More than 400 degrees, certificates awarded in 65th ceremony
Date posted: May 12, 2014
SHERIDAN — Nothing quite symbolizes the hope, excitement and new opportunities of spring as graduates crossing the stage to accept their degrees and begin the next phase of their lives.
On Saturday, students were presented with the more than 450 degrees and certificates they earned this year at Sheridan College. In addition, nearly 20 University of Wyoming students were presented with their bachelor’s, master’s or doctorate degrees.
In recognition of those achievements, former SC dean of instruction Pete Simpson offered several pieces of advice to students.
“I’ve earned it; I’ve learned it, and you’ll take it,” Simpson said.
He cautioned students not to confuse success with making money. He also emphasized the importance of being kind, avoiding scapegoats and hatred. As the audience and graduates chuckled through his stories of past commencement speeches delivered, Simpson reminded those in attendance about the need for a sense of humor and the need to believe not only in oneself but also in a power greater than oneself.
Finally, he told graduates, “keep moving.”
Honorary degrees were also presented to local artist and philanthropist Neltje and Sheridan area resident Mel Heckman.
Sheridan College President Paul Young said Neltje has helped show students how to be inspired by the world around them, both through her art and her philanthropy.
“An accomplished abstract painter, you have conducted workshops for young people, stimulating them to think outside the box, to color outside the lines,” Young said.
Neltje accepted her honorary Associate of Fine Art in visual arts. Neltje reminded students to maintain their curiosity.
“If you keep your curiosity vamped up, your energies high, your integrity in order and your love of life resplendent, you will do just great,” she said.
The second honorary degree presented Saturday was to one of the last remaining Pearl Harbor survivors. He was 17 years old at the time of that attack and witnessed the bombing of the USS Arizona before sprinting into the water in an attempt to save his fellow soldiers.
He served as an aviation mechanic, a pilot and an officer but never considered his actions heroic. He has since worked to assist other veterans through fundraising and volunteer efforts.
“You love your country and the men and women who have served; Mel Heckman you are truly an American hero and a Wyoming and Sheridan treasure,” Young said.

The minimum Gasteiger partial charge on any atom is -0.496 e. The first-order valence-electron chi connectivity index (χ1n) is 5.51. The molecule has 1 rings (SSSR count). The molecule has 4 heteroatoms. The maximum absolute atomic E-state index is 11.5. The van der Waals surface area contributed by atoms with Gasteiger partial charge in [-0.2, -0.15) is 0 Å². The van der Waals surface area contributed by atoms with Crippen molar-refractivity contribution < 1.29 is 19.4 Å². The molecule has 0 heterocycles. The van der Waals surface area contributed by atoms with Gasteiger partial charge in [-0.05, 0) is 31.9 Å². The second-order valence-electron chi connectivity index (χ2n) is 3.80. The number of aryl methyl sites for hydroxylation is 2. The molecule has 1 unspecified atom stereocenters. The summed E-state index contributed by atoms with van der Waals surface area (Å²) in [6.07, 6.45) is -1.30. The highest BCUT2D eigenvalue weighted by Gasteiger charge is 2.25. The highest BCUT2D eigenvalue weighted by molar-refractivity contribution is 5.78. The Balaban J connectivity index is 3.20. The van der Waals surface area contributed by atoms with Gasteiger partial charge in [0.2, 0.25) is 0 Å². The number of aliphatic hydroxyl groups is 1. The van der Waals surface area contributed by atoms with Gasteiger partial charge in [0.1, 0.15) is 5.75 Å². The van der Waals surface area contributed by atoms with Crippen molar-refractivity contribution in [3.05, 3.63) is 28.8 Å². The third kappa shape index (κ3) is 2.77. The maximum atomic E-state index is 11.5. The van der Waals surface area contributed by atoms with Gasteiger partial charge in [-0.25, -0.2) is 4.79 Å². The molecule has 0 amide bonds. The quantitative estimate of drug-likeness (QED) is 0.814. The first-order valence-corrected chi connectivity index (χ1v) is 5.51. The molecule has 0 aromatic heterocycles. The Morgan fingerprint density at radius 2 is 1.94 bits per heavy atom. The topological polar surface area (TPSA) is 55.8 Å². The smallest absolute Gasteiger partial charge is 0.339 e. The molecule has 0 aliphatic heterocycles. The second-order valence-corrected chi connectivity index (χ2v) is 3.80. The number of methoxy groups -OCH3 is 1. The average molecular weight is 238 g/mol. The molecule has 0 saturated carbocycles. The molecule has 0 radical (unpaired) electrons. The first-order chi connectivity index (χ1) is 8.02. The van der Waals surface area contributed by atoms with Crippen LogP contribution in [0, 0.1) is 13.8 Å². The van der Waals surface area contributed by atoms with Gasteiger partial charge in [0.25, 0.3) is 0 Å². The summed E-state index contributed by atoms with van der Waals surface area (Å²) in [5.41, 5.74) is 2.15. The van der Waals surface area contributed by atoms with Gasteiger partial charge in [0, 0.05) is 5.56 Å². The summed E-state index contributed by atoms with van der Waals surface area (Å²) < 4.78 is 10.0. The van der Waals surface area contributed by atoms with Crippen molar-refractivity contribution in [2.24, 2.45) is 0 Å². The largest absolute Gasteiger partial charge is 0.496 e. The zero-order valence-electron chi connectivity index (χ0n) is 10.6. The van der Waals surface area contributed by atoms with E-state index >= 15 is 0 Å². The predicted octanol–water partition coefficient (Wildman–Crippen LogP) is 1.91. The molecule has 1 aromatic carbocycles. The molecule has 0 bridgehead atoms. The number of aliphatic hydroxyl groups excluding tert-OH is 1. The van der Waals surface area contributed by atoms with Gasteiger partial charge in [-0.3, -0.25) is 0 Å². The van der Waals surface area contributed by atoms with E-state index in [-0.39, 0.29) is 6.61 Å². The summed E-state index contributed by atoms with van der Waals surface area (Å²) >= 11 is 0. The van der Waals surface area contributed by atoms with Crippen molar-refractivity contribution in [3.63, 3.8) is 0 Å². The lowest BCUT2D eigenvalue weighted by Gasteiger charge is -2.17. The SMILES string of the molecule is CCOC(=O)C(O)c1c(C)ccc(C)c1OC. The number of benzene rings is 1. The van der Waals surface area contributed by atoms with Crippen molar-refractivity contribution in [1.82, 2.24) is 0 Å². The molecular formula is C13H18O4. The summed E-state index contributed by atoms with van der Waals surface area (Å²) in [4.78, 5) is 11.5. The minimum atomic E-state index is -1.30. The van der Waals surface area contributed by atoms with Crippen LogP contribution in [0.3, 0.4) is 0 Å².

As everyone in the Sheridan College Bruce Hoffman Golden Dome rose to honor Heckman, a thunderous round of applause filled the arena along with whistles and more than a few cheers. That appreciation for those who have served the United States in the armed forces continued throughout the commencement ceremony, with each of the graduates who had served getting a little extra love from the audience.
Other awards presented Saturday included the President’s Award, which is given to a student who has at least a 3.25 GPA and is active in college activities. This year’s award was presented to Kara Bacon.
The Northern Wyoming Community College District is comprised of Sheridan College and Gillette College. The district awarded a record number of degrees and certificates this year. In 2013, 659 total degrees and certificates were awarded; this year, that number was 768. Of those, 466 were awarded by Sheridan College and 302 by Gillette College.
Part of the NWCCD’s strategic plan includes the goal of awarding 1,000 certificates or degrees each year by 2020. Initiatives to reach this goal include improving methods of testing readiness to ensure early and accurate course selection, new awards to recognize career-oriented learning, increased emphasis on student engagement with faculty and co-curricular activities, strengthening advising and creating realistic academic plans.
“While it is good to see progress, we must continue to work with out industry partners and others to ensure we are building capacity to serve our region well into the future,” Young said in a press release Sunday. “We know an estimated 65 percent of jobs in the state will require a credential by 2020, we have to continue to do our part.”